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• CommentRowNumber1.
• CommentAuthorYimingXu
• CommentTimeFeb 17th 2022
• (edited Feb 17th 2022)

Hi, All. I am reading through McLarty’s axiomatization of category of categories, and here is a theorem that I cannot understand. It might be my silly or have forgotten some basics, but it has annoyed me for several hours.

The paper “Axiomatizing category of categories” is here

On page 1245, Theorem 5 states:

Let $f$ and $g$ be composable arrows of any category $A$. If $g$ is an identity arrow then $g\circ_A f = f$

And the proof says:

Theorem 4 plus chasing through the pushout for $g \circ_A f$.

I think to be able to use Theorem 4, we need the unique arrow induced by the pair $f,g$ to factorize through the one induced by $id_2$ and $0 \circ !_2$. if such factorization does not exist, I do not see any chance of applying theorem 4.

I think there is some condition that pushout arrow induced by of $f \circ a$ and $g \circ b$ factors though the pushout arrow induced by $a$ and $b$, and the case described in Theorem 5 of the paper satisfies the condition. If there is a condition, what is it? (I agree with the intuition that if two pairs of things have the same shape, then their pushout should have a “same fragment”, my trouble is to figure out how it formally happens.)

Thanks for any hint and attempt to help!

• CommentRowNumber2.
• CommentAuthorDavidRoberts
• CommentTimeFeb 17th 2022

May I suggest editing your post to use markdown formatting for the long url? Like this [link text](http://reallyoverlylongurl.com)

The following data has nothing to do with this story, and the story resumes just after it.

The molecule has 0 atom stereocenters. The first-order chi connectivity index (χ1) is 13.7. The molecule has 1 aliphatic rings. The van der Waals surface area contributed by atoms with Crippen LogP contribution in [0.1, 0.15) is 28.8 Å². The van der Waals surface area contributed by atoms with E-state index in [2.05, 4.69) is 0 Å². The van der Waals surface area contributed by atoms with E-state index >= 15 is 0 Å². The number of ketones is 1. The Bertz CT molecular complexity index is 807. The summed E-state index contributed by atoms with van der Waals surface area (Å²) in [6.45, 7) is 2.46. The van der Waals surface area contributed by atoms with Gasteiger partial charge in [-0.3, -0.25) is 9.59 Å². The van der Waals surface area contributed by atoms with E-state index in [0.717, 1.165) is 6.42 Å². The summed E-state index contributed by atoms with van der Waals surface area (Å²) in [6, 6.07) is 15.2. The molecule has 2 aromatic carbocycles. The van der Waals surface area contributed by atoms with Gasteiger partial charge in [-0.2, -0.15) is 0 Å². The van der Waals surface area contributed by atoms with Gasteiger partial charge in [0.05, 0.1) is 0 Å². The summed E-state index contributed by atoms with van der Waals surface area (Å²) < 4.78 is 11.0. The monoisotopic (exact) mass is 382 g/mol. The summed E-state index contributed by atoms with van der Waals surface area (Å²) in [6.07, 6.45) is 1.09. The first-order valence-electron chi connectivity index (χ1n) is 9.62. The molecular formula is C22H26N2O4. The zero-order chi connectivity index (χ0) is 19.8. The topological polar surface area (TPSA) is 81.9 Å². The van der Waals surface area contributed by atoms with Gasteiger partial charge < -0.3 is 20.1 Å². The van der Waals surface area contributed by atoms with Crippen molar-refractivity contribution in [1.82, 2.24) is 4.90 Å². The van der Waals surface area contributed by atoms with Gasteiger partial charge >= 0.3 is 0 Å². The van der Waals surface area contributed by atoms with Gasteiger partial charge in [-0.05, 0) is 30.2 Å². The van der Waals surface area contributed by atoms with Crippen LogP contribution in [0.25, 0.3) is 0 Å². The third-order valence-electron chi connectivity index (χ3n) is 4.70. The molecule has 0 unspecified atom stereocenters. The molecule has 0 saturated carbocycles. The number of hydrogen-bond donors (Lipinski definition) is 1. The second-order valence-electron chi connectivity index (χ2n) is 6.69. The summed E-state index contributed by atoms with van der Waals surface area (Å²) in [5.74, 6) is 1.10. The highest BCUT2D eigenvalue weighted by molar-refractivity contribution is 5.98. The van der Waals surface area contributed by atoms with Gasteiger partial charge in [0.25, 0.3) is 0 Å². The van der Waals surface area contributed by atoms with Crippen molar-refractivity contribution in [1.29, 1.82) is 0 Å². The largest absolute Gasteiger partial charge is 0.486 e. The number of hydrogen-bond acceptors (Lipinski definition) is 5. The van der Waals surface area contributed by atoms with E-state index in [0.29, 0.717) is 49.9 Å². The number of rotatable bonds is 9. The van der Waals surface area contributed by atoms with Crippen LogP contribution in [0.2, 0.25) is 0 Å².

• CommentRowNumber3.
• CommentAuthorYimingXu
• CommentTimeFeb 17th 2022

Edited! Thanks for the suggestion!

• CommentRowNumber4.
• CommentAuthorDavidRoberts
• CommentTimeFeb 18th 2022

I think one place to start is with the universal case, namely taking the category $A$ to be $\mathbf{3}$.

• CommentRowNumber5.
• CommentAuthorYimingXu
• CommentTimeFeb 18th 2022
• (edited Feb 18th 2022)

I think there are only 6 maps $2\to 3$, so I think the case $A$ is $3$ can be shown using case-by-case argument.

It seems to me the claim is:

If Theorem 3 holds for $A$ is $3$, then it for all $A$’s. I believe this is true if: 1. $3$ is indeed universal, in the following sense. 2.Theorem 5 holds for 3.

But it is not clear to me that the case for $A$ is $3$ is a universal case. Expand the “sense of universal”, it means:

For every composable pair $f:2\to A,g:2\to A$ such that $g$ factors through $1$, there is a pair of composable arrows $f_0:2\to 3,g_0:2\to 3$ such that $g0$ factors through $1$, and exists arrow $t_0:3\to A$ such that $t_0\circ f_0 = f$ and $t_0\circ g_0 = g$. I am struggling on proving this.

Thanks for correcting me if my sense of “universal” is wrong here!

Update: I just realised that I have not used the fact that $3$ retracts to $2$, I will retry tomorrow.

• CommentRowNumber6.
• CommentAuthorYimingXu
• CommentTimeFeb 20th 2022

I have convinced myself that $3$ is indeed universal. Thank you very much for the useful hint!

• CommentRowNumber7.
• CommentAuthorDavidRoberts
• CommentTimeFeb 21st 2022